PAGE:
Actuarial Rate

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Actuarial Rate

An estimate of the future loss on a pension fund based on historical loss under similar circumstances. The actuarial rate may be right or wrong, and can result in an actuarial gain or an actuarial loss for the company. See also: Actuarial Assumptions.
References in periodicals archive ?
reported the actuarial rates of 2%, 12%, 26% after 3, 5 and 10 years of SRS, respectively.
The actuarial rates charged for flood coverage under the NFIP are not sufficient, and it's created a debt of about $25 billion.
"Now with new actuarial rates, private carriers see some money can be made," added Kammas, who explained that even if the bill passes, the NFIP will still be able to offer flood insurance, but they will no longer be the primary provider of flood insurance.
The proposition faces opposition from some lawmakers who believe people who could afford second homes or vacation homes generally have sufficient income to pay actuarial rates for flood insurance.
They would also need to compete with the NFIP, which as a government entity is able to offer coverage that is, on average, below actuarial rates. The event that may have upset this equilibrium was Congress' passage of the Biggert-Waters Act.
the scheme is voluntary for the States/UTs; scheme is available to all farmers loanee and non-loanee both; coverage of all food crops (cereals, millets & pulses), oilseeds and annual commercial/horticultural crops in respect of which past yield data is available for adequate number of years; premium rates varies between 1.5% to 3.5% of sum insured for food & oilseed crops; incase of annual commercial/horticultural crops and higher sum insured & indemnity level than that of normal for food & Oilseed crops, actuarial rates of premium are charged; 10% premium subsidy for small & marginal farmers; Financial liability except where actuarial premium is charged, is shared between the Central and State Governments on 50:50 basis.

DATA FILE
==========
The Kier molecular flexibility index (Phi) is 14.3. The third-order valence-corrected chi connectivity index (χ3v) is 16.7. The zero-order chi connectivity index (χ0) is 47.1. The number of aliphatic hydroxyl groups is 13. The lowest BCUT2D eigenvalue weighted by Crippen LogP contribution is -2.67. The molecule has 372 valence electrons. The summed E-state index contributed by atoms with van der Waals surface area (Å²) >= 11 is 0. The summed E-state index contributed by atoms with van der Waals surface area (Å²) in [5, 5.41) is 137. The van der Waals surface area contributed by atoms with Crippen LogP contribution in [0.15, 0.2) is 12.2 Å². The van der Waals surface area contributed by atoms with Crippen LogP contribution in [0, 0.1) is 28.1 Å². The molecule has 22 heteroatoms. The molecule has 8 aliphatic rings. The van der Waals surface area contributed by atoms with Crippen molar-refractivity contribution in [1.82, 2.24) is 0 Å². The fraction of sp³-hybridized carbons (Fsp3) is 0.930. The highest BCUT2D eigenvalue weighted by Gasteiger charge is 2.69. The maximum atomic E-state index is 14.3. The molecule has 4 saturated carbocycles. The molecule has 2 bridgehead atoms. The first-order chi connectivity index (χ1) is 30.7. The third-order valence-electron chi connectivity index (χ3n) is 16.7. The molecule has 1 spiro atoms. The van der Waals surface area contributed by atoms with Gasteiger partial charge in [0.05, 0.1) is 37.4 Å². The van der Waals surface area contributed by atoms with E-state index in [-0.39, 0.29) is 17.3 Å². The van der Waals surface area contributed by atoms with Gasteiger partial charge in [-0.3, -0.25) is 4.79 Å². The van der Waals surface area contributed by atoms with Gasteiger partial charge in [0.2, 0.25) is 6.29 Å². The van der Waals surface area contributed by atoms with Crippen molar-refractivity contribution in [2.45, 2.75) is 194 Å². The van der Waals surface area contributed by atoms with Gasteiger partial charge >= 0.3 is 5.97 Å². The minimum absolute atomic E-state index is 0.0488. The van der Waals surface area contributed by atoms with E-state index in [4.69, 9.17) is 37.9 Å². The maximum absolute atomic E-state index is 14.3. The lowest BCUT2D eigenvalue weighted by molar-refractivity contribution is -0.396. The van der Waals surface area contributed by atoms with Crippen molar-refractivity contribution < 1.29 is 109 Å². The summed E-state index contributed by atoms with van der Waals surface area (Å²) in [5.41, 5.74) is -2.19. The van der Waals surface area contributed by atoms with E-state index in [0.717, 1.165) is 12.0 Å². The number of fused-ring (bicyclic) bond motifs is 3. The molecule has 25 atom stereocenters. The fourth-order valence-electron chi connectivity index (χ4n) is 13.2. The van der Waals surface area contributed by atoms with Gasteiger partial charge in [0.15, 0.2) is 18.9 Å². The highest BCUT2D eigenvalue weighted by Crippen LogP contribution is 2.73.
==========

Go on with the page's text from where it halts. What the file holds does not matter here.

Three months before Superstorm Sandy struck, Congress passed legislation phasing in actuarial rates for those insured through the National Flood Insurance Program (NFIP).
What they should have been referring to was the 2012 law reauthorizing the National Flood Insurance Program (NFIP) and mandating that subscribers pay actuarial rates.
The removal of subsidies for pre-firm secondary buildings and businesses will increase these premiums 25 percent until these types of properties are more in line with actuarial rates.
Those reforms include phasing in new actuarial rates for certain properties, such as second and vacation homes, commercial properties, homes sold to new owners and repetitive loss properties, during the next five years.
Additional optional policy coverage would be added under the bill, allowing business owners to purchase business-interruption coverage at actuarial rates to better prepare them to meet payroll and other obligations during the next big storm.
Anyway, the income the pension pot buys at the end of it all depends on actuarial rates prevailing at the time, which nobody can guess.
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